Abstract

The effect of speckle in the imaging of diffusely illuminated gratings and continuous-tone objects was studied. It was found that when imaging diffuse gratings, the aperture of a coherently illuminated system must be 2.6 times as large as that of an incoherent system to obtain comparable resolution. This factor must be increased to five when imaging continuous-tone objects and to a factor of seven if the coherent image is subsequently low-pass filtered. A coherent system can achieve resolution which is comparable to an incoherent system of equal aperture if the coherent image is smoothed so that the mean to standard deviation ratio is ten or more.

© 1976 Optical Society of America

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References

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  1. Laser Speckle and Related Phenomena, edited by J. C. Dainty (Springer-Verlag, New York, 1975).
  2. J. Upatnieks and R. W. Lewis, Appl. Opt. 12, 2683 (1973).
    [Crossref]
  3. N. George and A. Jain, Appl. Opt. 12, 1202 (1973).
    [Crossref] [PubMed]
  4. R. W. Lewis, “Redundancy in Coherent Imaging Systems,” Ph. D. Thesis, University of Michigan (1973).
  5. J. C. Dainty, Opt. Acta 18, 327 (1971).
    [Crossref]
  6. M. Young, B. Faulkner, and J. Cole, J. Opt. Soc. Am. 60, 137 (1970).
    [Crossref]
  7. J. Johnson, Image Intensifier Symposium, Fort Belvoir, Va.October 6–7, 1958, AD-220160.

1973 (2)

1971 (1)

J. C. Dainty, Opt. Acta 18, 327 (1971).
[Crossref]

1970 (1)

Appl. Opt. (2)

J. Opt. Soc. Am. (1)

Opt. Acta (1)

J. C. Dainty, Opt. Acta 18, 327 (1971).
[Crossref]

Other (3)

Laser Speckle and Related Phenomena, edited by J. C. Dainty (Springer-Verlag, New York, 1975).

R. W. Lewis, “Redundancy in Coherent Imaging Systems,” Ph. D. Thesis, University of Michigan (1973).

J. Johnson, Image Intensifier Symposium, Fort Belvoir, Va.October 6–7, 1958, AD-220160.

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Figures (5)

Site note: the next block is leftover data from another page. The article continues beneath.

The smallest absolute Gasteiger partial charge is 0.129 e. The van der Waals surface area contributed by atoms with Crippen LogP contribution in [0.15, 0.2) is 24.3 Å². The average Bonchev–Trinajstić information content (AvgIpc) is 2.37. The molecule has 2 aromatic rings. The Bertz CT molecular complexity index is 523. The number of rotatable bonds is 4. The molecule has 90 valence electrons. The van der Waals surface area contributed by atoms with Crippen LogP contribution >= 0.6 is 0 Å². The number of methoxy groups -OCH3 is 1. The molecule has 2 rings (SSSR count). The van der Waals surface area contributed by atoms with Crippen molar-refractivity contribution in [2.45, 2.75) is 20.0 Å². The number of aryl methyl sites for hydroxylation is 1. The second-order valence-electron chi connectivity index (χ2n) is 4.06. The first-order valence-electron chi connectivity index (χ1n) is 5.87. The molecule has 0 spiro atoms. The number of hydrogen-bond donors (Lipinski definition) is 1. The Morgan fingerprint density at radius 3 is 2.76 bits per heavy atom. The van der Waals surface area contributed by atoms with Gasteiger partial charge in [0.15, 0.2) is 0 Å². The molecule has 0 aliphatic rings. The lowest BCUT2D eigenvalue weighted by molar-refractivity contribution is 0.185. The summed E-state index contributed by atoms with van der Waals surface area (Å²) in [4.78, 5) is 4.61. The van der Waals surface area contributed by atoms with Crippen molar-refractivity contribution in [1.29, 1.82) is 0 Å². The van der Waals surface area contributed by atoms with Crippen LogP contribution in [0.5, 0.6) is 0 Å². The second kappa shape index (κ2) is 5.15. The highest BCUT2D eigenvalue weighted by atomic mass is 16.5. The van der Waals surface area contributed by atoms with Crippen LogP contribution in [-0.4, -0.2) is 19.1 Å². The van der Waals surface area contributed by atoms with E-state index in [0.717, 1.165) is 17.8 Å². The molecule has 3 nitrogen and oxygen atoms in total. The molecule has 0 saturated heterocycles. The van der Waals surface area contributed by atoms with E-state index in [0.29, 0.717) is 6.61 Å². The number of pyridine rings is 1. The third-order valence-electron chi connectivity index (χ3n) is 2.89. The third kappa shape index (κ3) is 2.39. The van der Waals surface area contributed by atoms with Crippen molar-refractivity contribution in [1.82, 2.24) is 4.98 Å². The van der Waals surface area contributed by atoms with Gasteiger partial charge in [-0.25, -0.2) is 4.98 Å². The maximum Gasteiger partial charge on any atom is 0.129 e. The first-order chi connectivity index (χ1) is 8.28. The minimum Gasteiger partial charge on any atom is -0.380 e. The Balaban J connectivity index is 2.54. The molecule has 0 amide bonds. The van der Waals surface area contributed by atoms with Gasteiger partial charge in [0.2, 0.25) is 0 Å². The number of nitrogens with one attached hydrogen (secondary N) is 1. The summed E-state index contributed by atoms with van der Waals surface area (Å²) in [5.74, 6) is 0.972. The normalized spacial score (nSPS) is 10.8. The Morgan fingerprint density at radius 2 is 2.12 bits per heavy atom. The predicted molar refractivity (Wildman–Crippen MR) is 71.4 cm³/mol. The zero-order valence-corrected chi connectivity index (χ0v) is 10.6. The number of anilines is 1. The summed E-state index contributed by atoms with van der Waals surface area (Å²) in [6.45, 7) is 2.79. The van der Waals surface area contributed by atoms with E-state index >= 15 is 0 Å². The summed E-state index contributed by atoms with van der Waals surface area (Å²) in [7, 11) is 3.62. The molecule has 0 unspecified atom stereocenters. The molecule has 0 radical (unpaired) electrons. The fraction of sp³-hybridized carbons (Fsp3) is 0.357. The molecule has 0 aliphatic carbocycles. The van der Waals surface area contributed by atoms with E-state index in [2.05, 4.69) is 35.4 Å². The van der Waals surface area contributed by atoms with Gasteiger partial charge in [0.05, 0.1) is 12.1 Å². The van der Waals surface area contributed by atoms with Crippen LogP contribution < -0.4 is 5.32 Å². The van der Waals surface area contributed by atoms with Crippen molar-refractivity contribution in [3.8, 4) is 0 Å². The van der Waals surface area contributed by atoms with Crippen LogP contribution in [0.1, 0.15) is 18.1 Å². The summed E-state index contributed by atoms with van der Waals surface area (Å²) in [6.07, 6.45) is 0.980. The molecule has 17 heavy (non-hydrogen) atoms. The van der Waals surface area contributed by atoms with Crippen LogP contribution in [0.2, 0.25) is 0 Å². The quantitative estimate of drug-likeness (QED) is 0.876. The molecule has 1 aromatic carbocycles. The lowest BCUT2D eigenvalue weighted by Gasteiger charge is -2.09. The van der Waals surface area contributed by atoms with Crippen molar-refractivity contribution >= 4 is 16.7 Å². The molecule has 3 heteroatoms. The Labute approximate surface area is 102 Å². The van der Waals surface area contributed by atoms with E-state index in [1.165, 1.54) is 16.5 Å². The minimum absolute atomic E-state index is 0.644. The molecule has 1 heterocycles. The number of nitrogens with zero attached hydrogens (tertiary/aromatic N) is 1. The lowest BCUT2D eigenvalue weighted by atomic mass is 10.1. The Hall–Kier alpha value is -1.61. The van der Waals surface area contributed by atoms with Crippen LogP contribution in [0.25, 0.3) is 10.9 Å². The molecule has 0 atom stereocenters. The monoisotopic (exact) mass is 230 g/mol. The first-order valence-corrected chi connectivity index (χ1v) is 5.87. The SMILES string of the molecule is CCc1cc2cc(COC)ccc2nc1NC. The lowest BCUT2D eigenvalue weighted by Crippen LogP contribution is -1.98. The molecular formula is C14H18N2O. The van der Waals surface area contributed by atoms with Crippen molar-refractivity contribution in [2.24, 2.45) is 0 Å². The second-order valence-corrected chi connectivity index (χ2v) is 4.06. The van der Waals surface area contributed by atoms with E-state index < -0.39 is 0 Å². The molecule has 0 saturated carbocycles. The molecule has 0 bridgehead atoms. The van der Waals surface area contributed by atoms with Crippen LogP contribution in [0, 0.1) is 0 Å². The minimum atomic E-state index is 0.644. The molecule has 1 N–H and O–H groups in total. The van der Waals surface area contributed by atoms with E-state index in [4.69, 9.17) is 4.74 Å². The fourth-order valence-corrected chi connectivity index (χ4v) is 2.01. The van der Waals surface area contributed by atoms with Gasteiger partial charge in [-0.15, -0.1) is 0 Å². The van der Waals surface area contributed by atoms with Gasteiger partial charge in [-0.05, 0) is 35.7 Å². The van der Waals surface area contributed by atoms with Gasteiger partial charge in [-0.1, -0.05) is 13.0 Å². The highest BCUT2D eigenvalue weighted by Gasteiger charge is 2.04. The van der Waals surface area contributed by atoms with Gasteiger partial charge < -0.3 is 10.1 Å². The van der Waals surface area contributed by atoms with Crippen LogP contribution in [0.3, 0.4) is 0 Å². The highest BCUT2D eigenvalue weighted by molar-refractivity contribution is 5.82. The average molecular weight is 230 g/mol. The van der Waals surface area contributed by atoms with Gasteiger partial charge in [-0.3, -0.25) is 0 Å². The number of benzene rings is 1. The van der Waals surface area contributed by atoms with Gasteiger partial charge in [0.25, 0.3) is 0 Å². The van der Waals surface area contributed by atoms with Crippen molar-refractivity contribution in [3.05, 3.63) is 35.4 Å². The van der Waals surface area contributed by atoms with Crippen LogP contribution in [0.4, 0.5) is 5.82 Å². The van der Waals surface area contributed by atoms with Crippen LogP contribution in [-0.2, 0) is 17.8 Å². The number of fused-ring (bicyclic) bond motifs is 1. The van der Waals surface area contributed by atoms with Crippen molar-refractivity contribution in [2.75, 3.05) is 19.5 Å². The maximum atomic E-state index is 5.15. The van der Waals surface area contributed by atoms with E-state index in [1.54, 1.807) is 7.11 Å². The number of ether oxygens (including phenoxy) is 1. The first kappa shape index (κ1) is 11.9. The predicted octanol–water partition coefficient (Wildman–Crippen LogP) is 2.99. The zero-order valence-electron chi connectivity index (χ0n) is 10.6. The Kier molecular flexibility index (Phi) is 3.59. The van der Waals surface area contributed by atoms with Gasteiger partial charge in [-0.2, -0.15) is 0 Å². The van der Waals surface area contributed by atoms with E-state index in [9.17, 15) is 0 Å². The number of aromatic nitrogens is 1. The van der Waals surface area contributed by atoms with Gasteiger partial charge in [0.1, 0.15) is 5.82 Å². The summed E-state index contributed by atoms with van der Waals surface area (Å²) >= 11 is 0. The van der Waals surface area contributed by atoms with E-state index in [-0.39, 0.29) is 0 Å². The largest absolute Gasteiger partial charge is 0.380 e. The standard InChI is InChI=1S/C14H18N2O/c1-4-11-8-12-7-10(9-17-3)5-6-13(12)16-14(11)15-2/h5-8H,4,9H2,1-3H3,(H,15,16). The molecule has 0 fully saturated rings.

FIG. 1
FIG. 1

The optical system used in the experiments. (D) the opal glass diffuser, (O) the object plane, (T) the object transparency, (L1) and (L2) the lenses forming an afocal imaging system, (F) the filter plane containing the circular apertures, (I) the image plane and (f) the focal length of lenses L1 and L2.

FIG. 2
FIG. 2

Resolution as a function of optical system aperture for (1) incoherent imaging (2) coherent imaging with resolution judged by viewing the entire bar pattern and (3) coherent imaging with resolution judged by viewing the bar pattern through a slit of width equal to the grating period.

FIG. 3
FIG. 3

Bar targets imaged (a) incoherently with a 2.1 mm aperture and (b) coherently with a 4.1 mm aperture. The bar targets on the left have spatial frequencies, from top to bottom, of 3.16, 3.98, 5.01, 6.31, and 7.95 l/mm.

FIG. 4
FIG. 4

Increase in bar target resolution with the number, N, of superimposed coherent images with independent speckle patterns. The image marked N = ∞ was produced using incoherent illumination. The spatial frequencies of the complete bar targets on the left are, from top to bottom, 2.51, 3.16, and 3.98 l/mm.

FIG. 5
FIG. 5

Comparison of images made incoherently with coherent images and smoothed coherent images formed using larger apertures. (a) original image. (b) reference incoherent image formed through a 1.44 mm aperture. (c), (e), (g), and (i) coherent images formed with the aperture diameter increased by a factor of 8.6, 7.2, 5.8, and 4.3, respectively. (d), (f), (h), and (j) are (c), (e), (g), and (i), respectively, smoothed by incoherent filtering through a 1.44 mm aperture.